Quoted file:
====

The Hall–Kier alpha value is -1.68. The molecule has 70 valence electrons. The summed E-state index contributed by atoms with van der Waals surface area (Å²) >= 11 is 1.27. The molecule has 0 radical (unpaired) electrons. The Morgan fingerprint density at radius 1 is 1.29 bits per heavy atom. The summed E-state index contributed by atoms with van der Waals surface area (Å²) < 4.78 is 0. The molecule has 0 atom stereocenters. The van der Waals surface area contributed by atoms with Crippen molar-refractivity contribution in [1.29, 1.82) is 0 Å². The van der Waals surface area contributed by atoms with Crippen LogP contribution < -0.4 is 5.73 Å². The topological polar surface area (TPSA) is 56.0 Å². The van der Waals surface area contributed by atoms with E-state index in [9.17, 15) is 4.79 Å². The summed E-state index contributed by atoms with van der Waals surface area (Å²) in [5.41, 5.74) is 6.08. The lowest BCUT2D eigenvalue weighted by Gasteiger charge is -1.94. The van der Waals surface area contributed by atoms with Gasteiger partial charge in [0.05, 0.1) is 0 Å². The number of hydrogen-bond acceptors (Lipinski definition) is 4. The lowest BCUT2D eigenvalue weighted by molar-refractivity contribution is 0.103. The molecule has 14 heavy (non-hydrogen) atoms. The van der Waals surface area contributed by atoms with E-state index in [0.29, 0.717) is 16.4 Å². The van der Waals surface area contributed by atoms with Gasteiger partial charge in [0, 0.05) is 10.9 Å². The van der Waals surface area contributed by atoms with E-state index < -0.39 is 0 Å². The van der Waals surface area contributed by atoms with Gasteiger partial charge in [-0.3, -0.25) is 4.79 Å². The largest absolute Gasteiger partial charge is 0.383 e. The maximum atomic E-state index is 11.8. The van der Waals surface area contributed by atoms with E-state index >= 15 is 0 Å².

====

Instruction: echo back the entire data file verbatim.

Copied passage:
The Hall–Kier alpha value is -1.68. The molecule has 70 valence electrons. The summed E-state index contributed by atoms with van der Waals surface area (Å²) >= 11 is 1.27. The molecule has 0 radical (unpaired) electrons. The Morgan fingerprint density at radius 1 is 1.29 bits per heavy atom. The summed E-state index contributed by atoms with van der Waals surface area (Å²) < 4.78 is 0. The molecule has 0 atom stereocenters. The van der Waals surface area contributed by atoms with Crippen molar-refractivity contribution in [1.29, 1.82) is 0 Å². The van der Waals surface area contributed by atoms with Crippen LogP contribution < -0.4 is 5.73 Å². The topological polar surface area (TPSA) is 56.0 Å². The van der Waals surface area contributed by atoms with E-state index in [9.17, 15) is 4.79 Å². The summed E-state index contributed by atoms with van der Waals surface area (Å²) in [5.41, 5.74) is 6.08. The lowest BCUT2D eigenvalue weighted by Gasteiger charge is -1.94. The van der Waals surface area contributed by atoms with Gasteiger partial charge in [0.05, 0.1) is 0 Å². The number of hydrogen-bond acceptors (Lipinski definition) is 4. The lowest BCUT2D eigenvalue weighted by molar-refractivity contribution is 0.103. The molecule has 14 heavy (non-hydrogen) atoms. The van der Waals surface area contributed by atoms with E-state index in [0.29, 0.717) is 16.4 Å². The van der Waals surface area contributed by atoms with Gasteiger partial charge in [0, 0.05) is 10.9 Å². The van der Waals surface area contributed by atoms with E-state index < -0.39 is 0 Å². The van der Waals surface area contributed by atoms with Gasteiger partial charge in [-0.3, -0.25) is 4.79 Å². The largest absolute Gasteiger partial charge is 0.383 e. The maximum atomic E-state index is 11.8. The van der Waals surface area contributed by atoms with E-state index >= 15 is 0 Å².